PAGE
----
According to author Robert McCrum, in his new book Every Third Thought, every third thought of those of us over 65 is about death.
I have never seen death mentioned in a blog post (apart from in the context of personal bereavement), and thinking about it now, that seems strange. After all, life and death are the two basics we all have in common. We are alive, and we are going to die.
I fall into McCrum's age bracket, and yes. I think about death a lot. And it's not a prospect I relish. I feel like Woody Allen, who famously said that he wasn't afraid of death; he just didn't want to be around when it happened. I think I feel the same. I do have a fragile faith, but will it stand up to this final challenge? Quite possibly not. I regularly read the late great Elizabeth Kubler-Ross's book, Life After Death, because I find it comforting. She was a doctor who worked all her life with dying people, and she had no doubt at all that there is a (good) life after death. Am I pathetic? Quite possibly.
And yet it is hard to imagine a futureless ( for me) world. I remember laying out the body of a twenty-two-year-old girl. This was terribly sad, as these things alway are. But what I found especially poignant was that she had painted her toenails (blue). She knew she was going to die, and she was very frightened, but those sky blue toenails were like a small fragment of hope; a little stake in a future which wasn't to be.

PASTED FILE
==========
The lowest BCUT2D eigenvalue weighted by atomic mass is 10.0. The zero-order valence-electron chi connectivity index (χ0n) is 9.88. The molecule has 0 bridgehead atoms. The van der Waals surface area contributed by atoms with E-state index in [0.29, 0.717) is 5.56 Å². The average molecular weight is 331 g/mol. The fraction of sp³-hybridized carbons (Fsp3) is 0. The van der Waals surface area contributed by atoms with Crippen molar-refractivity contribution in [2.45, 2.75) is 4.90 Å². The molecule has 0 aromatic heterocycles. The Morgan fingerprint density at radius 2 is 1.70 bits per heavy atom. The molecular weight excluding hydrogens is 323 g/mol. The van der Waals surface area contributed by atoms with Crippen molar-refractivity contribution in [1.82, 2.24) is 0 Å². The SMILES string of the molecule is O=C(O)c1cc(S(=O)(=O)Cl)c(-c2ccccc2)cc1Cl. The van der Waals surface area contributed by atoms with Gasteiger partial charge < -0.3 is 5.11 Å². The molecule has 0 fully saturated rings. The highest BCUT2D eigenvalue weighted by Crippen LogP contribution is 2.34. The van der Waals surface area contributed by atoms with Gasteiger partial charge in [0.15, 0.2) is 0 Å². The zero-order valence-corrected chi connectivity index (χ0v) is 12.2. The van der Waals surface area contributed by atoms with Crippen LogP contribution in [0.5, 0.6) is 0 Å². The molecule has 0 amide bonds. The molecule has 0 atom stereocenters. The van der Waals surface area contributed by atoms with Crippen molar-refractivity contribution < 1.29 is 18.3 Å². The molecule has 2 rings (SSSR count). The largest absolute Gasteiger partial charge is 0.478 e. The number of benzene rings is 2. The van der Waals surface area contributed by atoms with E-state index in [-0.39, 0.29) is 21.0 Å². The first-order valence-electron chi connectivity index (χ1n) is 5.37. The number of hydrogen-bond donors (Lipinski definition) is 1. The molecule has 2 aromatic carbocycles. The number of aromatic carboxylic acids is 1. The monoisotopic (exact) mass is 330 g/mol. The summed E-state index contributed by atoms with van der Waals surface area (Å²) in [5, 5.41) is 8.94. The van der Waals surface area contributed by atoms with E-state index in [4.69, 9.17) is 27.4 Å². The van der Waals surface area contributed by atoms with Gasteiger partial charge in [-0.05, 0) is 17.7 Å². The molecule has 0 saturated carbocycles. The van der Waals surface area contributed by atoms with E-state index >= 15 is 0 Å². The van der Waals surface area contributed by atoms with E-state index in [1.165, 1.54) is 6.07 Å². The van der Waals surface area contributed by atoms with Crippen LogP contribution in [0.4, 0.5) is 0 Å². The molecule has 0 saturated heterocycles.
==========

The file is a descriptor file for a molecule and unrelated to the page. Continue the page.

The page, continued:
And I can understand that.
Wednesday, 9 August 2017
Well, since Amazon have declined to repossess their box (see previous post) I shall put it to good use. This is use no. 1. The photo is of all of my descendants (apart from one, who was born later. It's an old photo). No matter that we can no longer go up the kitchen stairs; I like seeing my family, and the two ancient jugs inherited from my parents.
Monday, 7 August 2017
When this box arrived, I wondered whether I'd ordered a small bed or a fridge in my sleep. But no. It simply contained a (horse's) girth, as seen draped over the box. Oh - and lots of that drapey brown paper beloved of Amazon, to fill up the considerable space around it.
Now I have three problems:
1. This thing will have to stand in the kitchen until I've tried the girth for size (I've been ill, and haven't been near the horse for a week), as I shall have to use the box if I need to return the girth. The box takes up a lot of room.
2. The box will take a lot of flattening, and will be hard to fit into the little recycling bags we're given.
3. Managing my indignation at this sheer waste.
So - I shall email Amazon and ask them to collect their box (which is presumably now my box) as I am giving it back. They can deal with it.